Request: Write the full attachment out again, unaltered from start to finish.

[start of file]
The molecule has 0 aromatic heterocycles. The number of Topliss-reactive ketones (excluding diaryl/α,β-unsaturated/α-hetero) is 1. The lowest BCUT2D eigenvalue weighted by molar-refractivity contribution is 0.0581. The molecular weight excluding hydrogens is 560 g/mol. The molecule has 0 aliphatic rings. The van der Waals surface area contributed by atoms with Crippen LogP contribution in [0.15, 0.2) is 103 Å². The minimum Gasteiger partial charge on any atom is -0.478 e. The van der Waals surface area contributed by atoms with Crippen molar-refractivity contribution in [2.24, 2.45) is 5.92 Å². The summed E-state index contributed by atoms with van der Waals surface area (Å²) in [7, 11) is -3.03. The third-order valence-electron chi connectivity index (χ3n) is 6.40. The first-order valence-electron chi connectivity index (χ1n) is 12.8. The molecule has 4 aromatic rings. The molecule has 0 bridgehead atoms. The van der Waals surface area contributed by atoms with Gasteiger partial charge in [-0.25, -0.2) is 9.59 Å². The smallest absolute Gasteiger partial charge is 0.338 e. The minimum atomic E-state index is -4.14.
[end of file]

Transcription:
The molecule has 0 aromatic heterocycles. The number of Topliss-reactive ketones (excluding diaryl/α,β-unsaturated/α-hetero) is 1. The lowest BCUT2D eigenvalue weighted by molar-refractivity contribution is 0.0581. The molecular weight excluding hydrogens is 560 g/mol. The molecule has 0 aliphatic rings. The van der Waals surface area contributed by atoms with Crippen LogP contribution in [0.15, 0.2) is 103 Å². The minimum Gasteiger partial charge on any atom is -0.478 e. The van der Waals surface area contributed by atoms with Crippen molar-refractivity contribution in [2.24, 2.45) is 5.92 Å². The summed E-state index contributed by atoms with van der Waals surface area (Å²) in [7, 11) is -3.03. The third-order valence-electron chi connectivity index (χ3n) is 6.40. The first-order valence-electron chi connectivity index (χ1n) is 12.8. The molecule has 4 aromatic rings. The molecule has 0 bridgehead atoms. The van der Waals surface area contributed by atoms with Gasteiger partial charge in [-0.25, -0.2) is 9.59 Å². The smallest absolute Gasteiger partial charge is 0.338 e. The minimum atomic E-state index is -4.14.